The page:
Bishops restate support for CCODP`s foreign aid

Archbishop Richard Smith

Archbishop Richard Smith

November 12, 2012

OTTAWA – Catholics are urged to make foreign aid a top priority as the Canadian Catholic Organization for Development and Peace launches its fall education campaign.

The campaign International Development-Do It Justice is "an urgent issue," said a joint Nov. 5 statement from the presidents of the Canadian Conference of Catholic Bishops (CCCB) and CCODP's national council.

"International development assistance should be a priority and concern for all Canadians, especially Catholics," said the statement from Edmonton Archbishop Richard Smith and CCODP national council president Ron Breau.

According to the CCCB website, the statement also seeks to "respond to possible misunderstandings" that arose out of the delay of this year's campaign.

"You are aware that changes have been made to the campaign material. Speculation in the media and among some of the membership as to the reasons for the changes has caused considerable anxiety for many," the statement said. "We want to assure you there is no cause for worry."

At a meeting among officials of the two organizations, concern was expressed that some elements in the original materials could create division "among bishops, priests, parishioners and donors," it said.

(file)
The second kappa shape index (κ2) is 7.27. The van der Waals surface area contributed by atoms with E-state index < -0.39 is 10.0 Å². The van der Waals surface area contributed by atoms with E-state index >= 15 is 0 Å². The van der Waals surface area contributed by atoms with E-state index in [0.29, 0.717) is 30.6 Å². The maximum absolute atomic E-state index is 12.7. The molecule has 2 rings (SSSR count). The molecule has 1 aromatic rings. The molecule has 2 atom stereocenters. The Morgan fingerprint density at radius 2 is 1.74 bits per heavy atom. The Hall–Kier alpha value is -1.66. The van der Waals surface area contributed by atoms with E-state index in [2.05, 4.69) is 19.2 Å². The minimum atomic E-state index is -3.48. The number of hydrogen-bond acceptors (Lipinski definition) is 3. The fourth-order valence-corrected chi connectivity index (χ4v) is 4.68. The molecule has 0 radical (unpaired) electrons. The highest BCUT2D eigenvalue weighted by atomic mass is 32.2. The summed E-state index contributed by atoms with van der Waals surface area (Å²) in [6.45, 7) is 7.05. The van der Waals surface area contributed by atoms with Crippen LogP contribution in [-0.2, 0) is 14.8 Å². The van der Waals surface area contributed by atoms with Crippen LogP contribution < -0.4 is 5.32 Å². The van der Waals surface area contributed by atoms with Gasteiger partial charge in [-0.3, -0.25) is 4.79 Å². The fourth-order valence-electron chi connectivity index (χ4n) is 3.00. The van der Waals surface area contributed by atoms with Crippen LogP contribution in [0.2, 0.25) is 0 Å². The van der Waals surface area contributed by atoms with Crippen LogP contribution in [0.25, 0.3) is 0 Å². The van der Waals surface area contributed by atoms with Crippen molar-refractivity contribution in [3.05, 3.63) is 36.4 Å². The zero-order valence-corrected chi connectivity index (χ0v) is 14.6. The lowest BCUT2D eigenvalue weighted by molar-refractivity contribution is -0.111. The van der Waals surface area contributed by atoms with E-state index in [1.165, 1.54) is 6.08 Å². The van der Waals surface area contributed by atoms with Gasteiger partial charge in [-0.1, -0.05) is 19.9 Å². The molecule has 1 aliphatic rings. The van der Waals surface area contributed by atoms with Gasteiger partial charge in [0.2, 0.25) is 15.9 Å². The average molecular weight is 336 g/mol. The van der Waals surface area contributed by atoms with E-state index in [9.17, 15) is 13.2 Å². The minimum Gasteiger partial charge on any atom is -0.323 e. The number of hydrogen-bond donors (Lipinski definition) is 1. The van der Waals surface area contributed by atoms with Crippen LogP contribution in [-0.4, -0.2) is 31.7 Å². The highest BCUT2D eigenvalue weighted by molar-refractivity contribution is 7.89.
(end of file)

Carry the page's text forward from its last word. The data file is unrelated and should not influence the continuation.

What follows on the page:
"Lack of unity compromises our Christian witness to justice and charity," it said. "These concerns were taken very seriously, and Development and Peace decided to revise its campaign literature."

"International development aid needs to be a concern and a priority for our nation and for the world," the statement said.

"The fall campaign materials from Development and Peace are intended to encourage personal and group reflection, as well as discussions in parishes and families."

The campaign also invites concerned Catholics and others to contact their MPs, to become members of CCODP and to contribute to the organization's efforts to promote integral human development in the Global South, it said.

More information about the campaign as well as materials can be obtained at

The statement came out a day after the Radio Canada program Second Regard broadcast a 13-minute documentary, saying CCODP, one of the oldest and most respected development agencies in Canada, was in crisis.


The documentary traced the roots of the Canadian bishops' development agency to teachings of the Second Vatican Council that stressed the role of the laity.

The report blamed "virulent attacks" from, which it called a top site for promoting anti-abortion views, for precipitating the crisis. It also claimed there was a rise in the number of conservative bishops in Canada in important dioceses.

Massive funding cuts to CCODP announced by CIDA earlier this year created a "catastrophe," according to former CCODP communications officer Francois Gloutnay.


The documentary is the latest manifestation of trouble among CCODP members and staff. High-profile CCODP staff from the Montreal office such as Claire Doran and Gloutnay have quit and, in the Radio Canada documentary, made public their concerns about the direction of the organization.

French-speaking CCODP youth withdrew their support for the campaign in mid-October, issuing an Oct. 16 declaration decrying the launch's delay.


The youth blamed the bishops for the delay and questioned whether CCODP's lay-run and prophetic character was being jeopardized.

The Centre justice et foi (Centre of Justice and Faith) in Montreal issued an Oct. 30 letter to Archbishop Smith expressing the think tank's dismay over CCCB decisions regarding social justice. It said political conservatism has nothing to do with the Gospel.